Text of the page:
Funded by the Office of Juvenile Justice and Delinquency Prevention (OJJDP), the grant will allow iRT researchers to examine two main issues. iRT scientists will examine whether the quality of mentees’ relationships with parents and peers have an impact on their ability to establish strong relationships with mentors. In addition, the researchers will explore how mentor training and support affect youth outcomes including aggression and delinquency. The research will focus on exploring these issues in three high-risk populations of mentored youth including children of incarcerated parents, youth in foster care, and youth involved in the juvenile justice system.
“This project is significant because of its tremendous potential to increase the chances of success for mentoring of countless at-risk kids,” said Dr. Kathryn Stump, research scientist. “Our ultimate goal is to provide all youth with every opportunity to achieve positive outcomes and to provide mentoring programs with the tools needed to effectively achieve that goal.”
The research will evaluate the effects of training and support services available to volunteers on match quality and youth outcomes. By incorporating evidence-based practices into mentoring program practices, researchers hope to help mentoring programs optimize their mentee selection and mentor training opportunities. “If we can better understand the program practices of mentoring organizations that are associated with youth outcomes, we can develop training, tools, and resources to help mentoring programs operate more effectively even with high risk populations of youth,” said Dr. Janis Kupersmidt, principal investigator on the grant.
iRT scientists expect to use study results to result in two sets of practical resources for the field. First, they plan to create a tool to assist programs in selecting youth who may optimally benefit from having a mentor. In addition, they will make research-based recommendations on training and support practices that are associated with high quality mentoring matches.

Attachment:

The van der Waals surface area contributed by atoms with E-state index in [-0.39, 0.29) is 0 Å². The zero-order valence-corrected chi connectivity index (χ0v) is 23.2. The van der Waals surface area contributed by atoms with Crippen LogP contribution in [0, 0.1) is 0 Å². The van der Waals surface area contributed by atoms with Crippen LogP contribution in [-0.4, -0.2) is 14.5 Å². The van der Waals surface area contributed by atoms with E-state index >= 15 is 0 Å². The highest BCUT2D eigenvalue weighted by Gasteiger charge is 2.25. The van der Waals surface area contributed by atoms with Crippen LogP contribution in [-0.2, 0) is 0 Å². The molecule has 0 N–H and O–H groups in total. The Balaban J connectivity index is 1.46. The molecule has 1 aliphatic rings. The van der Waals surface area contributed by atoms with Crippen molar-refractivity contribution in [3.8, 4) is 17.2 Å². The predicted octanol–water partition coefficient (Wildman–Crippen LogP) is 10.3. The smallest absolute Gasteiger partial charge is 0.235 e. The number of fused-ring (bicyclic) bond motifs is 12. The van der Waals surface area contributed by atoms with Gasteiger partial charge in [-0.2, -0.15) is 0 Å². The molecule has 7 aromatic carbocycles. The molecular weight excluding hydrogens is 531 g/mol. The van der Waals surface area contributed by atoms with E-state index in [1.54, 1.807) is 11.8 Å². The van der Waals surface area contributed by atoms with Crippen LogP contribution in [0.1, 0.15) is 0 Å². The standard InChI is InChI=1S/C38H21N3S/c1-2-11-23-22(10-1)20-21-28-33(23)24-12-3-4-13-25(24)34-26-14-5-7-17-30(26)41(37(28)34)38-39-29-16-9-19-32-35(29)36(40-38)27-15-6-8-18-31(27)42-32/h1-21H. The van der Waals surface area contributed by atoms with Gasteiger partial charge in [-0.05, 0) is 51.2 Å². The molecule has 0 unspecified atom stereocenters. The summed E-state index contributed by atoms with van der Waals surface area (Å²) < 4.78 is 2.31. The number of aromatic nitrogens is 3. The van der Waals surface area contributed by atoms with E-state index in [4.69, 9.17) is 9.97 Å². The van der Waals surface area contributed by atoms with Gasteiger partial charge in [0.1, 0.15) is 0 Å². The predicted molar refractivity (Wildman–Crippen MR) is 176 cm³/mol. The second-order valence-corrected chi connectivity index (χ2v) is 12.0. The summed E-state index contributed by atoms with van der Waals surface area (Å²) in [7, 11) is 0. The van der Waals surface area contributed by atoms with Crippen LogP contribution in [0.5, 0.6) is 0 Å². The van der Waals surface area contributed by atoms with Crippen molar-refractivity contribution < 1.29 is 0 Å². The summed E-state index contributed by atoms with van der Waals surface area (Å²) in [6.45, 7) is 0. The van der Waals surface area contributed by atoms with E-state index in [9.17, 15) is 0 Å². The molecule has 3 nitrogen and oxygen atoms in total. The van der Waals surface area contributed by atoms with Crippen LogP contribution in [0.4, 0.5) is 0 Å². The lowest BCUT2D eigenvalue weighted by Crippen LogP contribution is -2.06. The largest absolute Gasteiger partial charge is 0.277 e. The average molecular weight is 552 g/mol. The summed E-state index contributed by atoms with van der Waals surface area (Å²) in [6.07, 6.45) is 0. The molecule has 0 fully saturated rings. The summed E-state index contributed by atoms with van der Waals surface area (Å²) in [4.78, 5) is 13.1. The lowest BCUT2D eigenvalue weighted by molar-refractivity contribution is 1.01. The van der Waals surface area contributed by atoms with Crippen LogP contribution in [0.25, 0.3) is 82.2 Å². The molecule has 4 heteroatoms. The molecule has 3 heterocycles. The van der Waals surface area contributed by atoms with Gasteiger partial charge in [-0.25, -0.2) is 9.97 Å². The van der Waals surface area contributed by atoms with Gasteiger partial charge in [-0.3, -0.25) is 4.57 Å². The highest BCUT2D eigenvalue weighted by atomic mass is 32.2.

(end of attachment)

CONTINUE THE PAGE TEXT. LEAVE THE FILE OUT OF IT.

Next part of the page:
“Mentoring relationships can vary considerably in their effectiveness, depending on the characteristics of youth as well as mentors,” said Stump. “Understanding the variation within mentoring programs is critically important for effectively utilizing this important intervention service within the array of programs available for helping children who are at-risk or who are already involved in the juvenile justice system. Mentoring programs that adhere to best practices can make a difference to at-risk youth.”
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About innovation Research & Training
innovation Research & Training (iRT) is a behavioral sciences research company committed to identifying and solving significant real-world problems facing children, families, communities, and organizations. By using evidence-based and culturally sensitive methods, iRT researchers investigate, develop and evaluate behavioral, educational, psychological, social, and community assessment, prevention and treatment programs and services. Its staff includes experts in basic and applied research in a wide variety of areas, including substance abuse prevention and treatment, youth mentoring, social and emotional development, mindfulness education, media literacy education, pregnancy prevention and sexual health, child and adolescent mental health, adult and juvenile justice programs, drug courts, drugged driving, tobacco use and underage drinking. For more information about iRT, visit www.irtinc.us.
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innovation Research & Training